snout / muzzle

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Daniel López

Senior Member
Spanish
Hello,

I looked up these two words and some of the dictionaries used mainly "snout"; others used snout for pigs: and "muzzle/snout" for dog, wolf, et cetera.

Is "muzzle" a perfect synonym for "snout"?

Do you use one or another depending on the context or kind of animal referred to?

Maybe it also depends on regional usage.


Thank you for your kind help.
 
Last edited:
  • PaulQ

    Senior Member
    UK
    English - England
    The snout is the nose of an animal or informally/slang (derogatory or humorous) of a human. A snout is usually used of animals who use the nose very close to the ground when seeking food - pigs, hedgehogs, tapir, etc. It does not include the muzzle.

    The muzzle is the whole face forward of the eyes; its extent is shown when the animal yawns and, in animals, includes the nose.

    "muzzle" is not a perfect synonym for "snout."
     

    parap

    Senior Member
    Mainly US English
    I'd like to reopen this thread to ask the following: does snout have a negative connotation when used for an animal, specifically a cat? For example:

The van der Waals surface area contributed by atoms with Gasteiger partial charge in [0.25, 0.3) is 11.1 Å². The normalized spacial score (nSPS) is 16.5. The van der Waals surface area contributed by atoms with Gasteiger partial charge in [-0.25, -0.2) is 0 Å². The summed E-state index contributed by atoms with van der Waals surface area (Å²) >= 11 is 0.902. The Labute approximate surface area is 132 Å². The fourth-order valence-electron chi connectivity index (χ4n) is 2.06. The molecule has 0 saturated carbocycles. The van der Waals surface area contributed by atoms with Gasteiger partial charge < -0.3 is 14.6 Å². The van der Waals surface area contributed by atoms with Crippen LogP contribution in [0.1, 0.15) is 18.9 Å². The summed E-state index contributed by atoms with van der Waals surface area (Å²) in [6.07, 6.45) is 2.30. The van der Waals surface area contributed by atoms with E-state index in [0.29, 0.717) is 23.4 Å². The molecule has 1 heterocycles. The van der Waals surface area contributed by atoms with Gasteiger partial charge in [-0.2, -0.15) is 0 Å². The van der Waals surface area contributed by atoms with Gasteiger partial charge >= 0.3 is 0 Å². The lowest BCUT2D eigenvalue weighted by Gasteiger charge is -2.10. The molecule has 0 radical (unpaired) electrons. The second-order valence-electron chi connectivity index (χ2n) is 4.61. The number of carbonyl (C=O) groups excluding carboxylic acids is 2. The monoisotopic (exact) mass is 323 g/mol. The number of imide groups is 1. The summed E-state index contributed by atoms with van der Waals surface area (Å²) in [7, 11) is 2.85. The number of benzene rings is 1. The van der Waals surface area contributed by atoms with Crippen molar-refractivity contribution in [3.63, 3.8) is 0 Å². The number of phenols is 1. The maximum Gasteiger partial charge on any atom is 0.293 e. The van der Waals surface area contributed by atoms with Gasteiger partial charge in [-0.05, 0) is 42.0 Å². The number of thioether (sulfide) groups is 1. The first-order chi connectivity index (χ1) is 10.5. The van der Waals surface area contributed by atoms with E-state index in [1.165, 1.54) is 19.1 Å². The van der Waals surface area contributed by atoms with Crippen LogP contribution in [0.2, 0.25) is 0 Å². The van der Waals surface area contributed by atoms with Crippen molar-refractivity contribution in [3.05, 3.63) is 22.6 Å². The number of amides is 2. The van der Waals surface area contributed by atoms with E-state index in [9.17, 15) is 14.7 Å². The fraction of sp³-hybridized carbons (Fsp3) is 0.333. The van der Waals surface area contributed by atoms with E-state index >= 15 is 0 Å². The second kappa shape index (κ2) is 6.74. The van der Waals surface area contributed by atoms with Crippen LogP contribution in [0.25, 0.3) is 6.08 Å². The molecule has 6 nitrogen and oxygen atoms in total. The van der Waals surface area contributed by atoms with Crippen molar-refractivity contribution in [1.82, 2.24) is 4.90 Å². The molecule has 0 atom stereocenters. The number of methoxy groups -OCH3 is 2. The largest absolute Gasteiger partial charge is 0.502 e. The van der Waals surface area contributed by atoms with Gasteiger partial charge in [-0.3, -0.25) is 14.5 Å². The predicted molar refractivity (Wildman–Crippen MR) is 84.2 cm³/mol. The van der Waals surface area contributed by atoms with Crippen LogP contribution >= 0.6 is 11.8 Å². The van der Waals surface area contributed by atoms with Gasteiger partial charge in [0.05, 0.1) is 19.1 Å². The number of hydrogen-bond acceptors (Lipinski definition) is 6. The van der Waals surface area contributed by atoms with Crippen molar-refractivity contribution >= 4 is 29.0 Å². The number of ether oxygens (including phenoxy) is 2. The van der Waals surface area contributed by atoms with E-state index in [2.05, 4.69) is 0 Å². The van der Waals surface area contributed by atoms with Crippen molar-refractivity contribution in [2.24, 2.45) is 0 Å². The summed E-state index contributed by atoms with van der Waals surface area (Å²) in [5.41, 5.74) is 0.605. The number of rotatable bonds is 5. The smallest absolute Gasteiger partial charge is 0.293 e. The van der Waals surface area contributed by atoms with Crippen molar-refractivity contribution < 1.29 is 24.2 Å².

The cat has a small snout.

    Or

    He has a snout like a cat.

    I was told that snout sounds negative and I should use muzzle instead. What do you think?
     

    RM1(SS)

    Senior Member
    English - US (Midwest)
    I have never heard anyone use the word snout when talking about a cat. The normal word for a cat's nose is nose.

    I don't believe muzzle is commonly used with cats, either.
     

    dadane

    Senior Member
    English-London
    The word 'snout' is not generally associated with cats (see Paul's post above). If you were to use it with cat I would assume you were indicating your revulsion to cats by likening a cat to a pig.
     
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